An Australian woman created the Dunstan Baby Language DVD because she claims to have cracked the code of understanding baby language. I have to admit, I was very skeptical when my wife and I sat down to watch the show. However, I picked up a tip for Maddie that I will always be grateful for.
According to this Australian woman, our baby falls into something called the “WINDY” category. She says the best way to deal with that condition is by placing the baby on her stomach when she’s not feeling well. I was very reluctant to try this as a soothing mechanism for Maddie because it seems like it would be very uncomfortable.
However, the next time Maddie seemed out of sorts with stomach issues, I decided to take a shot and go for the recommended impromptu tummy time. Maddie started to cry almost immediately and five long seconds ticked by before I decided that this female Croc Hunter had her facts mixed up and had obviously gone Walkabout. I was just about to reach for Maddie, when she suddenly took a quick look around and decided that this tummy thing was pretty nice after all. OYE – No rules just right!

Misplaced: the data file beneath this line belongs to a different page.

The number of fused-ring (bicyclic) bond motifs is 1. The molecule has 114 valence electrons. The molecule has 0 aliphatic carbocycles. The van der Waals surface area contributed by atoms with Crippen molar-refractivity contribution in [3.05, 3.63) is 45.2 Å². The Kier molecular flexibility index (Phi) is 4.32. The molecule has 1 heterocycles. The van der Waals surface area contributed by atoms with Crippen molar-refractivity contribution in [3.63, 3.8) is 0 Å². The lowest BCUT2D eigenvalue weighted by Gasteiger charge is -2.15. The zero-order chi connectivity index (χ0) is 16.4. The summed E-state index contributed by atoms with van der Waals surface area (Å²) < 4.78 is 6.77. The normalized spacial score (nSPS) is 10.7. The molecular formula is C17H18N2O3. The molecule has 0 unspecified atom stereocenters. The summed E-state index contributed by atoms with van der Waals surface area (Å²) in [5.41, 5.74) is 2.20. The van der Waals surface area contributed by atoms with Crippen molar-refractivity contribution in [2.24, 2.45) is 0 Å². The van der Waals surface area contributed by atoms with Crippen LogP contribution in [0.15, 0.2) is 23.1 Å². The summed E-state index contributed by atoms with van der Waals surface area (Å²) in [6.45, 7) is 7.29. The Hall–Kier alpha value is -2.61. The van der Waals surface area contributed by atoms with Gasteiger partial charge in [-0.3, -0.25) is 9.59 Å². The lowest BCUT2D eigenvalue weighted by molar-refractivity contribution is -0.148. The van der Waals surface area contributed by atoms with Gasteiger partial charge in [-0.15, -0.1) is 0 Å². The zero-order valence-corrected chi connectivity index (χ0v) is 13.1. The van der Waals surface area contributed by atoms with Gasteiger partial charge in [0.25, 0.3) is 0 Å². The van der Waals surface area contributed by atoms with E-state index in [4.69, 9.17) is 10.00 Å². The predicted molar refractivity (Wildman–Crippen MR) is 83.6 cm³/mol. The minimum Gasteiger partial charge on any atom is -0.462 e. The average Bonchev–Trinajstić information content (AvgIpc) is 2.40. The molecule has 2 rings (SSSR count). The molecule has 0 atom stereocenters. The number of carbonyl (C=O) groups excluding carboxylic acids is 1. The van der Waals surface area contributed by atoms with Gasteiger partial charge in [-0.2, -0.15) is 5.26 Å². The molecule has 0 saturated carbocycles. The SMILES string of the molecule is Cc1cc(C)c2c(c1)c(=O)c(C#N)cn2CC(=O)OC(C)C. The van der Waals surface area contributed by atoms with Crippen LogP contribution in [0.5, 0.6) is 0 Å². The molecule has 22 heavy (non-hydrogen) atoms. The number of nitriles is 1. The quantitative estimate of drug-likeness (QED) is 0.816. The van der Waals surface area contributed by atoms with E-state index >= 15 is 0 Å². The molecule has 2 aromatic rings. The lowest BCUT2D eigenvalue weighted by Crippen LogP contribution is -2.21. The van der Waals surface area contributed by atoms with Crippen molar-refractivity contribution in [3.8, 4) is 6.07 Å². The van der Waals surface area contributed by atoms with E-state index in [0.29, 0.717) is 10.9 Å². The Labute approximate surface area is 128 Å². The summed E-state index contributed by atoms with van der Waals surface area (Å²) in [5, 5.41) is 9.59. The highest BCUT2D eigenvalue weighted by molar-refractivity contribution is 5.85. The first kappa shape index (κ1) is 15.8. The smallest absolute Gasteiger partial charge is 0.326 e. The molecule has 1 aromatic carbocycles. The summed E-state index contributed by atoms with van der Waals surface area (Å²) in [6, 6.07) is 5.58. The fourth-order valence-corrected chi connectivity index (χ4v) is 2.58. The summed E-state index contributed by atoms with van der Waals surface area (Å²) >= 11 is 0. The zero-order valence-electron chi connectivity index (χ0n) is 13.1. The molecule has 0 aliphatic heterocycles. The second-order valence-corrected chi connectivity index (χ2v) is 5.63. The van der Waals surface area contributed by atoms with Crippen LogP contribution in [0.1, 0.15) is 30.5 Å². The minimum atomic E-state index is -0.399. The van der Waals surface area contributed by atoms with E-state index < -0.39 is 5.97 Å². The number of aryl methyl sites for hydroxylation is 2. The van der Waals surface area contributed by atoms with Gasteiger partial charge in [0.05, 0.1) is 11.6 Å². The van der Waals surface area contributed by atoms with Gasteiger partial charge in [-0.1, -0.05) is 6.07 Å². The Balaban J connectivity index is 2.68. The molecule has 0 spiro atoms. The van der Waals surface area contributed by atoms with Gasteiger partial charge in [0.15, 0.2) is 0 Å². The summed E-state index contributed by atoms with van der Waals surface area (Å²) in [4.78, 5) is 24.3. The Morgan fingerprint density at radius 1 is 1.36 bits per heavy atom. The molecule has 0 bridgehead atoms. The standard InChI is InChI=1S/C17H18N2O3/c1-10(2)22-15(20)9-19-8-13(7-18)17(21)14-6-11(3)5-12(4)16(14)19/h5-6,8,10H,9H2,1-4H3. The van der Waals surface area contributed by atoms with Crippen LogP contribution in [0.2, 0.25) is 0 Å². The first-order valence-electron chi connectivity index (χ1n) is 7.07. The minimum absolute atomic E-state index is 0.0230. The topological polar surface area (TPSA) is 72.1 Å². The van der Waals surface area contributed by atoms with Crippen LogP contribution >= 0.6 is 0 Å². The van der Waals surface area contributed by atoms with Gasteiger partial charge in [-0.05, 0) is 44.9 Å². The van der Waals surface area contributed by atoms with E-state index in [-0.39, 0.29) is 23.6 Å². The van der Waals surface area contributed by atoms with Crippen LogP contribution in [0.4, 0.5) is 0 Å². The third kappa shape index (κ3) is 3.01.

Since that time, I have continued to put Maddie on her stomach and every day she seems to like it more and more. This isn’t the typical tummy time where you try to strengthen the baby’s neck muscles, it’s more of a relaxation device for the baby which triggers the exodus of explosive and troublesome gas wherever it might be hiding.
This afternoon, Maddie took things one-step further when she decided that this precarious tummy position was not only a great gas reliever, but it was also a good place to catch a nap. You can’t be serious!
Warning, this is not a position you want to be stuck in for an extended period of time, but for the sake of the baby, no pain, no gain. Just make sure to keep a hand on the baby at all times, they can be slippery little suckers.